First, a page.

Landline

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Landline by Rainbow Rowell

This is the last of my Rainbow Rowell books on my bookshelf (at least until Kindred Spirits arrives). I know Carry On is out there in the world, but I hated that part in Fangirl so it will not make its way onto my bookshelf no matter how much I love all of Rainbow Rowell’s other books.

This is a good story to read if you want something quick, easy and don’t want to think too hard. The plot is predictable, but enjoyable and it had a hint of A Christmas Carol going on in  the sense of it being a change-of-ways for the main character. This book is all about appreciating your spouse and considering their feelings on a day-to-day basis.

 

Here is the summary from the back:

Georgie McCool knows her marriage is in trouble. That it’s been in trouble for a long time. She still loves her husband, Neal, and Neal still loves her, deeply — but that almost seems beside the point now.

Maybe that was always beside the point.

Two days before they’re supposed to visit Neal’s family in Omaha for Christmas, Georgie tells Neal that she can’t go. She’s a TV writer, and something’s come up on her show; she has to stay in Los Angeles. She knows that Neal will be upset with her — Neal is always a little upset with her — but she doesn’t expect him to pack up the kids and go without her.

When her husband and the kids leave for the airport, Georgie wonders if she’s finally done it. If she’s ruined everything.

That night, Georgie discovers a way to communicate with Neal in the past. It’s not time travel, not exactly, but she feels like she’s been given the opportunity to fix her marriage before it starts…

Is that what she’s supposed to do?

Or would Georgie and Neal be better off if their marriage never happened?

Use the tags to find more titles like this. Tags may contain spoilers.

*** Spoilers to Follow ***

I’m not married, but this book did help me appreciate the guys who are super sweet and put in so much effort to make the one they love happy. Neal isn’t the super model, playboy like Seth, and at one point Neal says Seth is Georgie’s soul mate. I had a hard time with that because thinking about the way Georgie’s life would have unfolded if she married Seth would have made her miserable.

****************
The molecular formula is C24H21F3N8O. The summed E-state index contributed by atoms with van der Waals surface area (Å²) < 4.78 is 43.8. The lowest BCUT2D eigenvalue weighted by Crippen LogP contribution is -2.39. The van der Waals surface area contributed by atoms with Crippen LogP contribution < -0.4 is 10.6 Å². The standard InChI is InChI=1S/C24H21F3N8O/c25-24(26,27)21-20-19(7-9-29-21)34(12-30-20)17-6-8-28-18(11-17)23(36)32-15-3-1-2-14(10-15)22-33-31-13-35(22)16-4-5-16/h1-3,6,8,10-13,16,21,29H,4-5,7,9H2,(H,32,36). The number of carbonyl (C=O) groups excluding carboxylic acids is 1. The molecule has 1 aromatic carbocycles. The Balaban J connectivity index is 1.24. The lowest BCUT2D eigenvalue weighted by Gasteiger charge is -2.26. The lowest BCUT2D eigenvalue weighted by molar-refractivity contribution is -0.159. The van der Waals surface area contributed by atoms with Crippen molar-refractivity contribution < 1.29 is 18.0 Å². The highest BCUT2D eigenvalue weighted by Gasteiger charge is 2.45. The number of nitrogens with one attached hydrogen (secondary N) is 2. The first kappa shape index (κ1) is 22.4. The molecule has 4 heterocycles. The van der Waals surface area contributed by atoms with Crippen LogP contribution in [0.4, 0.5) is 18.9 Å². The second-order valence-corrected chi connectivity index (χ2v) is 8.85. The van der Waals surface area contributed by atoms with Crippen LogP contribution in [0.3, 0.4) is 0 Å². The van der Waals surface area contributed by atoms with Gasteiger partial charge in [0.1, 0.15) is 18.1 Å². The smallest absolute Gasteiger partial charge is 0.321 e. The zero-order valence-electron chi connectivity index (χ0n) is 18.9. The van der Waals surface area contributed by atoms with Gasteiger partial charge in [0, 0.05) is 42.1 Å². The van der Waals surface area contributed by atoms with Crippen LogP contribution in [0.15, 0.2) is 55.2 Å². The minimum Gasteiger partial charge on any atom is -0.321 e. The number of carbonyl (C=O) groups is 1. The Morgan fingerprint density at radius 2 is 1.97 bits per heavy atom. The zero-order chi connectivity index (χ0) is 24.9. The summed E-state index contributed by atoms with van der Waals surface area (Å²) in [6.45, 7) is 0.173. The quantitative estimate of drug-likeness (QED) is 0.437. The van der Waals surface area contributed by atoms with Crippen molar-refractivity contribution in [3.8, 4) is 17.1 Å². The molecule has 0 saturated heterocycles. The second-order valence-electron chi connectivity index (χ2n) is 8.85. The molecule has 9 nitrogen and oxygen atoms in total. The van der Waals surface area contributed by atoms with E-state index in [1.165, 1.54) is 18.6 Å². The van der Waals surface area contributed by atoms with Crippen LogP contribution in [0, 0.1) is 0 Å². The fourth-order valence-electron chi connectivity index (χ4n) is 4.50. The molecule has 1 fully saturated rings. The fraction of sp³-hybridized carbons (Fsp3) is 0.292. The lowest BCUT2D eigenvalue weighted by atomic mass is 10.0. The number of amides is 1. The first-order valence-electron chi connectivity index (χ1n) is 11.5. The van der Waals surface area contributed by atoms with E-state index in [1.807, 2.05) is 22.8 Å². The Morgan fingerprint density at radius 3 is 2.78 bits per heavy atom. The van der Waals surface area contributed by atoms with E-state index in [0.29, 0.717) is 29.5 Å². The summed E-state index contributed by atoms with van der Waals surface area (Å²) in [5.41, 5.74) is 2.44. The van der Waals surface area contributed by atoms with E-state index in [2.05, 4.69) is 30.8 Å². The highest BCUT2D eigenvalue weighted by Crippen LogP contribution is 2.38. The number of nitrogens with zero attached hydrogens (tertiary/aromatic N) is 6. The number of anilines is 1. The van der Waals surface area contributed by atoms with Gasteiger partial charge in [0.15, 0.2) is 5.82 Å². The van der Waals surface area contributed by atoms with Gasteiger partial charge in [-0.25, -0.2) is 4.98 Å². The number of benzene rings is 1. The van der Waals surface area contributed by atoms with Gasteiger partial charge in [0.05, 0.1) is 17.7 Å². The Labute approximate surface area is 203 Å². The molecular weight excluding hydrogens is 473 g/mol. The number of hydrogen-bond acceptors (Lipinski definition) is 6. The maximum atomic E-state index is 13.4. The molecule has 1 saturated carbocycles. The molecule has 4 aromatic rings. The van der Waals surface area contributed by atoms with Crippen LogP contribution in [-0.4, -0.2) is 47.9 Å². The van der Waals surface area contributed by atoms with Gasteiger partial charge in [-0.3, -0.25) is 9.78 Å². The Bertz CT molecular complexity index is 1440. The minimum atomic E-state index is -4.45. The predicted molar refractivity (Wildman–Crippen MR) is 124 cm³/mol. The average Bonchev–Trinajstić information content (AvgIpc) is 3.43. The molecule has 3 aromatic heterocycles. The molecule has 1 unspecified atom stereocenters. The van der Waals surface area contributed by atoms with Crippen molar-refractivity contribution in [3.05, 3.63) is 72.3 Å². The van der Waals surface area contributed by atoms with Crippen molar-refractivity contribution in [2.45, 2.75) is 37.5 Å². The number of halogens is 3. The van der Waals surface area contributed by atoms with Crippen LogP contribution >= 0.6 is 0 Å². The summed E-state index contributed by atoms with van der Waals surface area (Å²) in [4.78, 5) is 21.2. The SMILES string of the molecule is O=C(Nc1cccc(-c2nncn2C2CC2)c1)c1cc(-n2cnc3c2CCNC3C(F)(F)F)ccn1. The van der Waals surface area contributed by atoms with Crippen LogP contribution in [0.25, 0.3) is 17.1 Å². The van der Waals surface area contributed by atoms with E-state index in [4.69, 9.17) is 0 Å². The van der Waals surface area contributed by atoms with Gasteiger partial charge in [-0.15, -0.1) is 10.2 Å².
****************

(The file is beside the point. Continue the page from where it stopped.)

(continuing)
Seth is selfish. He needs Georgie’s attention all the time, but doesn’t do anything to support her. If he could have written the scripts by himself he would not have popped up, called or bothered Georgie at all. They are “best friends” because he needs her to make his dream come true. Of course he cares about her and, after spending twenty years working together, he loves her in his way, but he would have ruined Georgie’s life. The decisions Neal made to make Georgie happy would not have been the same decisions Seth would make. They both would have worked long hours in the Writers’ Room and pursued their dream of getting their own show. Georgie and Seth probably would not have had kids because if they did Georgie would be expected to give up her dream to stay at home and raise them or hate having to put her kids in daycare all day AND hire a nanny at night to care for them while she and Seth work.

Seth and Georgie would have fought all the time about work and family. Seth probably would have started up an affair or had a string of lovers. Georgie would have been faithful, but dying on the inside. The kids would act out because their parents suck and Georgie and Seth would have ended up writing for different shows just to get some space.

I think Georgie and Neal work because Neal is Neal. This realization is what made the book so enjoyable. This is also helpful in picking out the Seths of my past and weeding out the Seths of my future to find my own Neal. The one who is doing everything possible to be the best partner for me and all I have to do is be wise enough to recognize it and return the favor.

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